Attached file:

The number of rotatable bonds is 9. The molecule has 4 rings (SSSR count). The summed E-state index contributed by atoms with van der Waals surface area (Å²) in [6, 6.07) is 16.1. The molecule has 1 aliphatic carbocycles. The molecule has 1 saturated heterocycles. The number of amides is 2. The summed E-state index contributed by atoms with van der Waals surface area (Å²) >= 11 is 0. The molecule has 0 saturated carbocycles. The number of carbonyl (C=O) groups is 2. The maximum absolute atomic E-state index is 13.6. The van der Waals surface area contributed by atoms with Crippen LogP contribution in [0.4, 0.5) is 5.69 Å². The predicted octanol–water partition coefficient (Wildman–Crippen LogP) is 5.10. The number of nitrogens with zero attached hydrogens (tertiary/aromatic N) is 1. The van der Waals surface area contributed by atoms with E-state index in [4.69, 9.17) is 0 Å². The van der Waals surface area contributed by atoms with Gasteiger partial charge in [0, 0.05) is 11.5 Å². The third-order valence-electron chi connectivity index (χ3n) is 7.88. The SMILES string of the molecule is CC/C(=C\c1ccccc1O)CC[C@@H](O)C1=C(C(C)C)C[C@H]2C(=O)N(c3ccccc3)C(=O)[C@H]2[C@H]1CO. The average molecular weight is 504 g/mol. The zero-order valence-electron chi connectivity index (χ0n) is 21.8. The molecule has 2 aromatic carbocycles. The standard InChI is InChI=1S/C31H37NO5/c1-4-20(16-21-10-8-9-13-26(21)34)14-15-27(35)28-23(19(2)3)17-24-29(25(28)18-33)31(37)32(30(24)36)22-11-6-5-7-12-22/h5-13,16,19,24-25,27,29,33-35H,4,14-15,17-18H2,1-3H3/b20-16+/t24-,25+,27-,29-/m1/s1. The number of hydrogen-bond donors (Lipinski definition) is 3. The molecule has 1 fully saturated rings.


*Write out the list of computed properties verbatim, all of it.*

The number of rotatable bonds is 9. The molecule has 4 rings (SSSR count). The summed E-state index contributed by atoms with van der Waals surface area (Å²) in [6, 6.07) is 16.1. The molecule has 1 aliphatic carbocycles. The molecule has 1 saturated heterocycles. The number of amides is 2. The summed E-state index contributed by atoms with van der Waals surface area (Å²) >= 11 is 0. The molecule has 0 saturated carbocycles. The number of carbonyl (C=O) groups is 2. The maximum absolute atomic E-state index is 13.6. The van der Waals surface area contributed by atoms with Crippen LogP contribution in [0.4, 0.5) is 5.69 Å². The predicted octanol–water partition coefficient (Wildman–Crippen LogP) is 5.10. The number of nitrogens with zero attached hydrogens (tertiary/aromatic N) is 1. The van der Waals surface area contributed by atoms with E-state index in [4.69, 9.17) is 0 Å². The van der Waals surface area contributed by atoms with Gasteiger partial charge in [0, 0.05) is 11.5 Å². The third-order valence-electron chi connectivity index (χ3n) is 7.88. The SMILES string of the molecule is CC/C(=C\c1ccccc1O)CC[C@@H](O)C1=C(C(C)C)C[C@H]2C(=O)N(c3ccccc3)C(=O)[C@H]2[C@H]1CO. The average molecular weight is 504 g/mol. The zero-order valence-electron chi connectivity index (χ0n) is 21.8. The molecule has 2 aromatic carbocycles. The standard InChI is InChI=1S/C31H37NO5/c1-4-20(16-21-10-8-9-13-26(21)34)14-15-27(35)28-23(19(2)3)17-24-29(25(28)18-33)31(37)32(30(24)36)22-11-6-5-7-12-22/h5-13,16,19,24-25,27,29,33-35H,4,14-15,17-18H2,1-3H3/b20-16+/t24-,25+,27-,29-/m1/s1. The number of hydrogen-bond donors (Lipinski definition) is 3. The molecule has 1 fully saturated rings.